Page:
Family of drowned Bayonne teens file $100 million tort claims

Brothers Chu Ming Zheng and Jack Jiang drowned at the Lincoln Community School pool on June 8

The family of the two teenage brothers who drowned in the Lincoln Community School pool in Bayonne have taken the first steps in filing a lawsuit by submitting two tort claims.

16-year-old Jack Jiang, a junior at Bayonne High School, and 19-year-old Chu Ming Zheng, who graduated from the high school last year and was attending the University of Miami, drowned in the pool on June 8 despite three lifeguards being on duty.

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While the lifeguards and arriving first responders performed life-saving measures as soon as 8:23 p.m., according to police, the brothers were pronounced dead after being transported to Bayonne Medical Center.

The estates of Chu Ming Zheng and Jack Jiang are being represented by attorneys Daryl Zaslow and Barry Eichen of Eichen Crutchlow Zaslow law firm in Edison. Co-counsel is Victoria Zheng Wong of the QLW Law Group based in Flushing, New York.

Zaslow and Eichen told the Bayonne Community News that the tort claims were necessary to reserve the family’s right to file a lawsuit in the future. The notice of the tort claims was sent to the state, the county, the city, the city’s Department of Recreation, the Bayonne Board of Education, Superintendent of Schools John Niesz, Lincoln Community School, the school pool which is formally known as the Joseph J. Skutnick pool, and Lincoln Community School Principal Keith Makowski.

Tort claims filed amid investigation

Zaslow said the Tort Claims Act requires anyone who plans to sue the state or a municipality to give them written notice within 90 days of a potential case. If a tort claim is not filed, regardless of the merits of the case, it could be barred forever as a procedural penalty. Additionally, a formal lawsuit cannot really be filed until six months, Eichen added.

Due to the ongoing investigation into what happened that night, the tort claims, each worth $50 million, names the aforementioned entities who were noticed as potential plaintiffs. The tort claim apologizes for potentially naming those not responsible, but needs to be wide-reaching to not preclude anyone from the future lawsuit.

“The responsible people and entities who were supposed to have security, supervision, and lifeguarding were negligent,” Zaslow said. “That negligence led to two preventable deaths of these young men.”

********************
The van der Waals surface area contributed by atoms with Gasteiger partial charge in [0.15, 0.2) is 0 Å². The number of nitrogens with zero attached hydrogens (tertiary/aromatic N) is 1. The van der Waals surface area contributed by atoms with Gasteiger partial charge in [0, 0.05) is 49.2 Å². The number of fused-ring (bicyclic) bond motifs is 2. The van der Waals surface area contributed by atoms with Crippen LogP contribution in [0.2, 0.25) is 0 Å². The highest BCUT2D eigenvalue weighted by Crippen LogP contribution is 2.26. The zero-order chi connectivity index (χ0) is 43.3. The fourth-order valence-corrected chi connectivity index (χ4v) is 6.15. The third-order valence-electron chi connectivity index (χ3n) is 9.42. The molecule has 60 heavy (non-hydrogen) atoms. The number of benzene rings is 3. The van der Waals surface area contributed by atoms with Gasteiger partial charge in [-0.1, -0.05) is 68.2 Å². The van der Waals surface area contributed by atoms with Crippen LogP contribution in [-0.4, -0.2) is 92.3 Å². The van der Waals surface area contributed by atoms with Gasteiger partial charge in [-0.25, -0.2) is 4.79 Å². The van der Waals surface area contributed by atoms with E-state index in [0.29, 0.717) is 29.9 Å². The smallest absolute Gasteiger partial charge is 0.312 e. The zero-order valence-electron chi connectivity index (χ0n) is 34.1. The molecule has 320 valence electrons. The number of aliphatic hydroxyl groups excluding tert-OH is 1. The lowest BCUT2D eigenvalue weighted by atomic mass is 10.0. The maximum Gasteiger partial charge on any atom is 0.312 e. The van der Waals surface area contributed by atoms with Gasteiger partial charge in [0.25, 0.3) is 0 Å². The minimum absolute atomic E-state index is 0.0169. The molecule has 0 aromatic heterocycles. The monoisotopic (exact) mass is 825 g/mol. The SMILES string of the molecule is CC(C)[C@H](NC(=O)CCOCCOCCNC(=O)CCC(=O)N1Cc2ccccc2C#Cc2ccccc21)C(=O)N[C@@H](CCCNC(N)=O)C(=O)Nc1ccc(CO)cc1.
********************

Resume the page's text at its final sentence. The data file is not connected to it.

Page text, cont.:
The incident is being investigated by the Police Department, the Board of Education, the school district’s insurance carrier, and the Occupational Safety and Health Administration. On top of that, Zaslow and Eichen are also conducting their own investigation that is so far pointing to the drownings being “100 percent preventable.”

“Aquatic lifeguarding and safety experts, based on the facts thus far, it is impossible to come up with a situation in which an entity and or individuals were not negligent,” Zaslow said. “Now the investigation and our pursuit will really involve who are the responsible parties. Because someone or some entities clearly were.”

Eichen added: “The fact that we can’t file a formal suit under the Tort Claims Act until some time passes has not hampered us in terms of our investigation. We’ve talked to various aquatic safety and rescue experts who can’t think of any scenario where this community pool is not responsible for negligence and not saving these young men.”

Community supports the teens’ family

While the investigation remains ongoing, the community has rallied around the family. A GoFundMe fundraiser webpage has exceeded it’s goal of $25,000 and is still accepting donations at: gofundme.com/f/chu-ming-jacks-family?qid=16e0222b1fedc4ca38f024f0bc38eb39. Additionally, the Board of Education had collected gift cards for the family in the wake of the tragedy from June 9 to June 13.

More recently, the board held a moment of silence with the student representative to the board later offering solemn words in regards to the fallen brother. A moment of silence was also held for Zheng and Jiang at the June meeting of the Bayonne City Council. On top of that, students and friends gathered to remember Zheng and Jiang with a vigil at Stephen Gregg Hudson County Park.

Zaslow thanked the community on behalf of the family for the outpouring of support: “Our clients are certainly appreciative of the outpouring of affection. Many members of the community have helped during this horrific time. As their attorneys, we thank those people and all the members of the community that have been so incredibly affectionate and understanding.”

For updates on this and other stories, check www.hudsonreporter.com and follow us on Twitter @hudson_reporter. Daniel Israel can be reached at disrael@hudsonreporter.com. 

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